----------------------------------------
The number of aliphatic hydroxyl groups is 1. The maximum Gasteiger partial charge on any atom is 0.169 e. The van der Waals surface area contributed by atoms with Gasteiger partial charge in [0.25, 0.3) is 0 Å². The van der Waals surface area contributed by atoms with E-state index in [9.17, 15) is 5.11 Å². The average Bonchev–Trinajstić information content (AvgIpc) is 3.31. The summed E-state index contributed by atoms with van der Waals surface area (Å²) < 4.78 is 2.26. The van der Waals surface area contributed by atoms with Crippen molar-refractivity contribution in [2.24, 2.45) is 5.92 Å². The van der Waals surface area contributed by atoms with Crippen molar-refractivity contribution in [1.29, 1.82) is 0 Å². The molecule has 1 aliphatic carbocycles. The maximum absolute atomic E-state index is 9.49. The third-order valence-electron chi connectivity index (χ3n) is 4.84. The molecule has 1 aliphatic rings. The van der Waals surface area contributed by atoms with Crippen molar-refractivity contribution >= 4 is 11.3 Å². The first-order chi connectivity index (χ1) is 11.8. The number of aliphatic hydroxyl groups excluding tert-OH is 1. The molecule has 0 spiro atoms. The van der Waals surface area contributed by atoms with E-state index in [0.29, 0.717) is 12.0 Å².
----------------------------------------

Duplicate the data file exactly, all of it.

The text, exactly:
The number of aliphatic hydroxyl groups is 1. The maximum Gasteiger partial charge on any atom is 0.169 e. The van der Waals surface area contributed by atoms with Gasteiger partial charge in [0.25, 0.3) is 0 Å². The van der Waals surface area contributed by atoms with E-state index in [9.17, 15) is 5.11 Å². The average Bonchev–Trinajstić information content (AvgIpc) is 3.31. The summed E-state index contributed by atoms with van der Waals surface area (Å²) < 4.78 is 2.26. The van der Waals surface area contributed by atoms with Crippen molar-refractivity contribution in [2.24, 2.45) is 5.92 Å². The van der Waals surface area contributed by atoms with Crippen molar-refractivity contribution in [1.29, 1.82) is 0 Å². The molecule has 1 aliphatic carbocycles. The maximum absolute atomic E-state index is 9.49. The third-order valence-electron chi connectivity index (χ3n) is 4.84. The molecule has 1 aliphatic rings. The van der Waals surface area contributed by atoms with Crippen molar-refractivity contribution >= 4 is 11.3 Å². The first-order chi connectivity index (χ1) is 11.8. The number of aliphatic hydroxyl groups excluding tert-OH is 1. The molecule has 0 spiro atoms. The van der Waals surface area contributed by atoms with E-state index in [0.29, 0.717) is 12.0 Å².